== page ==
3. Social dialogue on sexual harassment and gender-based violence
ILO Policy Brief for Employers’ and Workers’ Organizations
An ILO Policy Brief on eliminating sexual harassment in workplaces in Pacific countries emphasizes the benefits of internal policies on sexual harassment for employers achieved through social dialogue:
- Internal policies to boost and build on national legislation on sexual harassment help victims bring complaints by recognizing that employers have a duty to prevent and deal with sexual harassment.
- Internal policies serve a preventive role by stopping harassment before it occurs or by responding to it early on, before the problem escalates.
- Dissemination of the policy within the organization is vital to encourage victims to report cases and to inform and sensitize all workers, including management.
- An internal policy is beneficial to the employer, as it shows a commitment to gender equality.
- If an employer successfully deals with sexual harassment complaints, the company is more likely to have more productive staff and higher staff retention.
ILO makes the following recommendations for governments, employers’ and workers’ organizations:
- Guidance: Governments, employers’ organizations and workers’ organizations have a role to play in guiding others in developing sexual harassment policies. For example, workers’ organizations can request that collective agreements include sexual harassment clauses and complaints procedures. Further, governments can produce manuals or other publications for dissemination to employers both in the public and private sector, as well as workers’ organizations.
- Awareness-raising: Governments and other interested groups should raise awareness about sexual harassment, through various activities including publicity campaigns and widespread dissemination of information.
- Training: Governments, employers’ organizations and workers’ organizations should conduct training on sexual harassment in the workplace for specific individuals including company executives, trade union leaders, human resources personnel and workers. Training should include explanations of the legal framework, how to develop policies or how to raise awareness within their own organization.
- Research: Research is vital in showing the extent of the problem of sexual harassment in the workplace and in analysing whether current measures are adequate.
The ILO guidelines consider that relevant organizations should “conduct research and collect statistics in a systematic way to ensure a better understanding of the problem. This research will support and inform steps which the government, employers’ and workers’ organizations should take to minimize sexual harassment.”
Source: ILO (2015) Eliminating sexual harassment in workplaces in the Pacific Countries (ILO Office for Pacific Island Countries).
Tool 7: Tips on what employers can do to prevent sexual harassment
- Inform managers, supervisor and workers, that sexual harassment will not be tolerated.
- Carry out a workplace survey, in consultation with unions and workers, to find out the extent of the problem in a workplace and how it can be addressed.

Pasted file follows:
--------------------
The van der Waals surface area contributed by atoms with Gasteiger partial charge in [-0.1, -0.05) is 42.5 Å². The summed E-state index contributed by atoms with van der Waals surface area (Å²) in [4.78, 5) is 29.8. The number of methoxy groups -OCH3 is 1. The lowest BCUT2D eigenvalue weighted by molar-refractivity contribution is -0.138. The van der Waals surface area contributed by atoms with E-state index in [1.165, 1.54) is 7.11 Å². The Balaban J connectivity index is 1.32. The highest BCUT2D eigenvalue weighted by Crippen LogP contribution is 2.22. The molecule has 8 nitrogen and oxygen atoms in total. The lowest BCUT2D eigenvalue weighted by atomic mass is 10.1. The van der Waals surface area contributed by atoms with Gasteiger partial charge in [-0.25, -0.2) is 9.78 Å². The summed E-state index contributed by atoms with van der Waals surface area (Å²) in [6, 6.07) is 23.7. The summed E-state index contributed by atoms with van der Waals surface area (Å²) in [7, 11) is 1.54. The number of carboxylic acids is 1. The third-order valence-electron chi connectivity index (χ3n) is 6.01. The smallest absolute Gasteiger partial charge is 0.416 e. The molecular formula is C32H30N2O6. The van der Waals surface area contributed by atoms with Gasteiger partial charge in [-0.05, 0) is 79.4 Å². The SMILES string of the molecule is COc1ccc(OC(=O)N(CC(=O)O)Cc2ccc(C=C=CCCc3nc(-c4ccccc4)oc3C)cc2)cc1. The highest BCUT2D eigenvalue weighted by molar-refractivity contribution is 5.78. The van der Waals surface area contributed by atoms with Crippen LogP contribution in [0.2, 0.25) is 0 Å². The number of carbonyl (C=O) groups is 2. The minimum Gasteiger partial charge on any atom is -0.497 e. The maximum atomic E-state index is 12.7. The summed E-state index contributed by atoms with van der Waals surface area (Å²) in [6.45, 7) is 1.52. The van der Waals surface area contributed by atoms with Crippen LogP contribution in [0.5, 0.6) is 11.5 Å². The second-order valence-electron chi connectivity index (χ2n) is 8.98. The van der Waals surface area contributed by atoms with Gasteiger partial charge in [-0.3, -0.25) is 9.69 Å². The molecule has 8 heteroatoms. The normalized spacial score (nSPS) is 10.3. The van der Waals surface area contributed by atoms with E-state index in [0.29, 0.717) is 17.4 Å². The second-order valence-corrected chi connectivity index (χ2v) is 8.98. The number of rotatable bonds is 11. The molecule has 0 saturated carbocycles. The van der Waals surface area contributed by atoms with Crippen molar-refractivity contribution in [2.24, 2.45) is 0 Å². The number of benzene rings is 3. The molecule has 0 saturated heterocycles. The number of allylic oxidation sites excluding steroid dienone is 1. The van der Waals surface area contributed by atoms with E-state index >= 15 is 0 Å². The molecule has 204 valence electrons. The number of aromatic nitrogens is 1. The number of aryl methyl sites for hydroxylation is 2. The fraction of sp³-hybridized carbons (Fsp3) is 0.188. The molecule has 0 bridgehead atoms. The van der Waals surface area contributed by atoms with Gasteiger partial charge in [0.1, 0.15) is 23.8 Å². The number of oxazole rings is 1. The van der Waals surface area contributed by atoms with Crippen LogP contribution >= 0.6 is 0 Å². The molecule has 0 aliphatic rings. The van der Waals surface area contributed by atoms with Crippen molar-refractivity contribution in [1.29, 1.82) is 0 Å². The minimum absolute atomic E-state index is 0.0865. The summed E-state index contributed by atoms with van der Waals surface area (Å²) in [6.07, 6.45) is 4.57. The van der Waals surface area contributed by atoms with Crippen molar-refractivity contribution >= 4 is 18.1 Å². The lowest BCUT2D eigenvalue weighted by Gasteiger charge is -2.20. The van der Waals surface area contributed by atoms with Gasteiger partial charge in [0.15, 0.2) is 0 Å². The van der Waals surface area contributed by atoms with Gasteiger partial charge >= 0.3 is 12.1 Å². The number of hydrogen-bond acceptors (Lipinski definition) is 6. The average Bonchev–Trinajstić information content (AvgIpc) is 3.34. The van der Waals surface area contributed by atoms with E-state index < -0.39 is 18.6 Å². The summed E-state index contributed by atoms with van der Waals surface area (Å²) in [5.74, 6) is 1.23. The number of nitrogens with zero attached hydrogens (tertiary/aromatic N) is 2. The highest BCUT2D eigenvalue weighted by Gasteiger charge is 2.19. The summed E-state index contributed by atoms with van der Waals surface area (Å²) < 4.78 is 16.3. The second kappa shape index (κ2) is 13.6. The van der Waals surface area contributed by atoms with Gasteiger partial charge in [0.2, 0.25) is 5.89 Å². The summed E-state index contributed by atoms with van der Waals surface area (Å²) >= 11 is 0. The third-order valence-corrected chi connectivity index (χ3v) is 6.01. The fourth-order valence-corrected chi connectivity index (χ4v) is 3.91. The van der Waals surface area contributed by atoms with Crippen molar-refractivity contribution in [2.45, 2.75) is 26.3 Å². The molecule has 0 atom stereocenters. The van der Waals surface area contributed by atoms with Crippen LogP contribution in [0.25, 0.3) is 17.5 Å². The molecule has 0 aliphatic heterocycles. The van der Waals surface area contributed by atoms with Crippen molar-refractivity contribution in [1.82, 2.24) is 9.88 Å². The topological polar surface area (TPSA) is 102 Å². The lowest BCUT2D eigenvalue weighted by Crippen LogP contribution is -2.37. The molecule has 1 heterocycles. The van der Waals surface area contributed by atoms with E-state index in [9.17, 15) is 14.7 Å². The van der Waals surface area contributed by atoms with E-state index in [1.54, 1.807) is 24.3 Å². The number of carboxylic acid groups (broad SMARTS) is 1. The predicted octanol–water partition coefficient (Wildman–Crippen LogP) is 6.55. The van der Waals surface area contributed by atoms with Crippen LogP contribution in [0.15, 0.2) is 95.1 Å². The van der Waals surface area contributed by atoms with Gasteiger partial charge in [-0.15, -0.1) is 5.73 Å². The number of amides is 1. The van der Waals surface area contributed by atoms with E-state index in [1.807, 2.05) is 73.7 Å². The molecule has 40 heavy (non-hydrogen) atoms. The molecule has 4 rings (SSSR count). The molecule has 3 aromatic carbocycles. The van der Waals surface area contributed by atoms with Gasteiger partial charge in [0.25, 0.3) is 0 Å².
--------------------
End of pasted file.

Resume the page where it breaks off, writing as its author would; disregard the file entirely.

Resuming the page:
- Hold discussions with unions and workers to suggest ways to create a positive working environment.
- Develop workplace policies and confidential complaints mechanisms that aim to prevent and address sexual harassment and violence.
- Promote social dialogue and provisions within collective bargaining agreements on sexual harassment that address all workers (including casual, temporary, part-time as well as permanent and full-time workers),and that contain formal procedures for making complaints, and training and information for workers.
- Ensure that managers and supervisors participate in training about sexual harassment and how it can be eliminated.
- Provide support for victims of sexual harassment and violence, including access to legal advice and support during complaints and grievance processes.
See Case Study 8.1 showing research carried out by the Indonesian Employers’ Association revealed that harassment led to sharply falling productivity, which subsequently led to the development of guidelines on tackling sexual harassment in the workplace.
Tool 8: Tips on what unions can do to prevent sexual harassment
Unions defend and represent the rights of workers, including the right to a working environment free of sexual harassment:
- Ensure union policies and structures address sexual harassment and violence.
- Hold union meetings, conferences and training to support initiatives to organize and negotiate for GBV prevention. Provide training and awareness raising to union members and officers about sexual harassment and how it can be eliminated.
- Set up regular women’s workshops for union members.
- Carry out a survey, hold focus groups and/or workshops with union members to find out the extent of the problem in a workplace and how it can be addressed (see example below on union workshops held in Kenya and Lesotho).
- Negotiate workplace policies and collective bargaining agreements that address all workers (including casual, temporary, part-time as well as permanent and full-time workers).
- Aim to build joint positions and unity among unions organizing workers in the same sector.
- Hold discussions with workers and managers to suggest ways to create a positive working environment.
- Draft a workplace policy on sexual harassment and disseminate it to all members.